I’m James Sheldon, and this is my website, named (appropriately enough) JamesSheldon.Com.

The key question that’s intrigued me for the last seven years seems simple at first. The question is – why is it that some people can’t learn mathematics, and what can be done about it?. Along the way, I’ve stopped to explore queer theory, disability studies, special education, and mathematics education; this site will guide you through those journeys.

What I’ve come to realize is that this is not just a problem that resides in an individual student’s head. When a student can’t learn math, it’s psychological, cultural, social, and above all, political.

I invite you to join me in this political project in whatever shape or form this might take for you. Some possibilities include:

I can be reached by email at jsheldon (at) jamessheldon dot com or by leaving a comment on any of these pages.

All material on this site is licensed under CC-BY-SA 3.0 and may be freely copied and reused, even for commercial purposes, provided that it is attributed to me and kept under these same terms.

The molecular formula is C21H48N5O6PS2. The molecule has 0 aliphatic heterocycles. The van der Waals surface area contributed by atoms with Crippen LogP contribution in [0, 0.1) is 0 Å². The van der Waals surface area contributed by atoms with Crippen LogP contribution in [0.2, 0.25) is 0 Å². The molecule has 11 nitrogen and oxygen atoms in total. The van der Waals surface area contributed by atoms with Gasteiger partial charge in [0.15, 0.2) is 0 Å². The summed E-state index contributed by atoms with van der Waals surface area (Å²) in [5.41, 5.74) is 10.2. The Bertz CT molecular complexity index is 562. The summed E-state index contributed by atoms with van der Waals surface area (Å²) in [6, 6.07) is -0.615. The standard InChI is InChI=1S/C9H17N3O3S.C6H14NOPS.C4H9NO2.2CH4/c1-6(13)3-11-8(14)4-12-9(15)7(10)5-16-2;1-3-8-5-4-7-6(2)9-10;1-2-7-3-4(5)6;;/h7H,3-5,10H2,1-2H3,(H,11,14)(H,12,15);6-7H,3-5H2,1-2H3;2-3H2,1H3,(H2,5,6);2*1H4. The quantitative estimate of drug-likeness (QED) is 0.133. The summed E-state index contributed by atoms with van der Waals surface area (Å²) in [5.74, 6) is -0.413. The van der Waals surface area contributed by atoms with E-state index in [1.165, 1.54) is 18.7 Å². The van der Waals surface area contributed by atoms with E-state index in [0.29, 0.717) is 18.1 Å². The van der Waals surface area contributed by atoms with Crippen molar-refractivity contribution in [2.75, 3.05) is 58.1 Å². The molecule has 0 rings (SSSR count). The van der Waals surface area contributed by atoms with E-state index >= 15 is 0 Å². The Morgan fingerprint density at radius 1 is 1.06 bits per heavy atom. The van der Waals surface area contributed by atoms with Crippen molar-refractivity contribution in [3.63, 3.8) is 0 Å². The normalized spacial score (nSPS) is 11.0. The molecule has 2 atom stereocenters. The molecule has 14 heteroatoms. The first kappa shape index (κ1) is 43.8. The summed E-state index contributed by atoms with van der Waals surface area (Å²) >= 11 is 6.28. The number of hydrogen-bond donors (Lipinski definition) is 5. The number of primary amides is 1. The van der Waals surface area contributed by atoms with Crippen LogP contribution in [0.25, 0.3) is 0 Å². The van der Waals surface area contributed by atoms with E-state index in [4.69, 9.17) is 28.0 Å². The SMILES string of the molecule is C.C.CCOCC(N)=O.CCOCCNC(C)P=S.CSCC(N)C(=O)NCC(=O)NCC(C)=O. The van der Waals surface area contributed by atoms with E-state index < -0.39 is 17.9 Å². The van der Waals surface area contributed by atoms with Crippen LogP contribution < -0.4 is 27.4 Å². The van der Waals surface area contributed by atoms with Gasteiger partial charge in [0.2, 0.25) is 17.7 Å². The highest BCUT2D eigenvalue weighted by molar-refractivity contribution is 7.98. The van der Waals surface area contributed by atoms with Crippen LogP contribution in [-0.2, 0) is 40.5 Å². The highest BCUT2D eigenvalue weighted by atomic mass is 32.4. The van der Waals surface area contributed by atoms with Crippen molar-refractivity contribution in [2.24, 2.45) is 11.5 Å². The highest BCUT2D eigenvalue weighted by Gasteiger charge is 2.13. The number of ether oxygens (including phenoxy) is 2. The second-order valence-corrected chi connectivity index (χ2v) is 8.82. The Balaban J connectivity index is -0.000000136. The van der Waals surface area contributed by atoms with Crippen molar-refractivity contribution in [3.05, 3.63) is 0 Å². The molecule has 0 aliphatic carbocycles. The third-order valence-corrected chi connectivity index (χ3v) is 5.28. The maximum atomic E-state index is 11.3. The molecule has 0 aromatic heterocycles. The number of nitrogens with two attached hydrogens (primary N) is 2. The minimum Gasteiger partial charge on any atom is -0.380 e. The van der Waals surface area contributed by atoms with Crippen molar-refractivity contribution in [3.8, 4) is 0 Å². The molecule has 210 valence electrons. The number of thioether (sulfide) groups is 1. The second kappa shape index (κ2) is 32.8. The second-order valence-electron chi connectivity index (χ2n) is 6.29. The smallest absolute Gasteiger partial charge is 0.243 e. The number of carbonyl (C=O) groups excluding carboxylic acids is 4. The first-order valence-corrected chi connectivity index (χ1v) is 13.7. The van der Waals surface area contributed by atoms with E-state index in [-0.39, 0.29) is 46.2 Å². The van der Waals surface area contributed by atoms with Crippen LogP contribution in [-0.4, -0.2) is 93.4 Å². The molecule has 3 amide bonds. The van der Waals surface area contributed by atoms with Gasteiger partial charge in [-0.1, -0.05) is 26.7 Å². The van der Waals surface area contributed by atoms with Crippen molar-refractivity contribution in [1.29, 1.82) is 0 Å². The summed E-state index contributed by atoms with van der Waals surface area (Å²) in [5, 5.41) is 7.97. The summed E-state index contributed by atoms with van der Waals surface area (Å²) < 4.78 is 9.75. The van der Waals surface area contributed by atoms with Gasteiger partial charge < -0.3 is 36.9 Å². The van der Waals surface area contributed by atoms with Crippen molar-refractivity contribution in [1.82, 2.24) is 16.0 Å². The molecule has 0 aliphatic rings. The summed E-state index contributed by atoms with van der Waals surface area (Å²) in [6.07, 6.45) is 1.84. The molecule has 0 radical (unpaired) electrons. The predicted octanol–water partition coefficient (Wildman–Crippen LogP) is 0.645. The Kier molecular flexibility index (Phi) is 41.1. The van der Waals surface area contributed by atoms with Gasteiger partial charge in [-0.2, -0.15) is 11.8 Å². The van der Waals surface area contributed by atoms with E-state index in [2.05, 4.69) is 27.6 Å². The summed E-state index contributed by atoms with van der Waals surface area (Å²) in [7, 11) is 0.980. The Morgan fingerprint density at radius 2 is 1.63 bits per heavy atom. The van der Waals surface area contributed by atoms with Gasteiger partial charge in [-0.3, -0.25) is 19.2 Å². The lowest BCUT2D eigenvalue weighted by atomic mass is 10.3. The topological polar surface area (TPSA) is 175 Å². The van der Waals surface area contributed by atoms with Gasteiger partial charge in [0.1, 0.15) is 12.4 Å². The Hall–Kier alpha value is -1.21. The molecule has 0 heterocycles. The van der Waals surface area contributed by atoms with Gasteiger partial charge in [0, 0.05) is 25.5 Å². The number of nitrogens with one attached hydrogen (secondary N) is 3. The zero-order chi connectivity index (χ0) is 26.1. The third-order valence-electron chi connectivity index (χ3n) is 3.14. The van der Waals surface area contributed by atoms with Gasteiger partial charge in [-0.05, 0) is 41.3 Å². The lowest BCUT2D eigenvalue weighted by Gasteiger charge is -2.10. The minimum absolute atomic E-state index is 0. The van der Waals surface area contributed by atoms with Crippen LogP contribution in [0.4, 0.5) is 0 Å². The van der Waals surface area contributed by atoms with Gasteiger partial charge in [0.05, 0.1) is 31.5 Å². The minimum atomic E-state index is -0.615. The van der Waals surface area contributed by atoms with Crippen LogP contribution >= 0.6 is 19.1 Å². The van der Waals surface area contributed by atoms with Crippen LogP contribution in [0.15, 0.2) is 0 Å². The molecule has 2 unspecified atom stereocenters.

Here are some links to published articles of mine:

Top Level Items


  1. Hi, Mr. Sheldon. I just read your article, “The Pedagogy of the Student,” and I wanted to reach out and thank you! I’m a teacher for individuals learning English language, and I’ve been researching how to promote agency in my classes through critical pedagogy (CP). I noticed the emphasis on action in CP, which is also present in the agency literature, and it didn’t jive with my experiences with students or as a student myself. Your thoughts gave voice to my concerns and helped me to begin exploring another way – hopefully, a more accurate and equitable way – of understanding agency. I suppose you could say that I was reading as a “receptive agent.” 😉 Thank you so much!!!

  2. Hi James,

    This book of mine is a critical counter text to normative contemplative pedagogy and includes some critiques of counseling, and does include directions for a more critical social mindfulness in K-12. I am a retired counselor educator who was frustrated with the lack of interest in critical thinking in the field and in particular when it comes to contemplative practices so any consideration is appreciated.
    Thank you.
    All the best,

    David Forbes, PhD, LMHC
    Emeritus Associate Professor
    Urban Education Doctoral Program CUNY Graduate School

    School Counseling program (retired)
    School of Education
    Brooklyn College/CUNY


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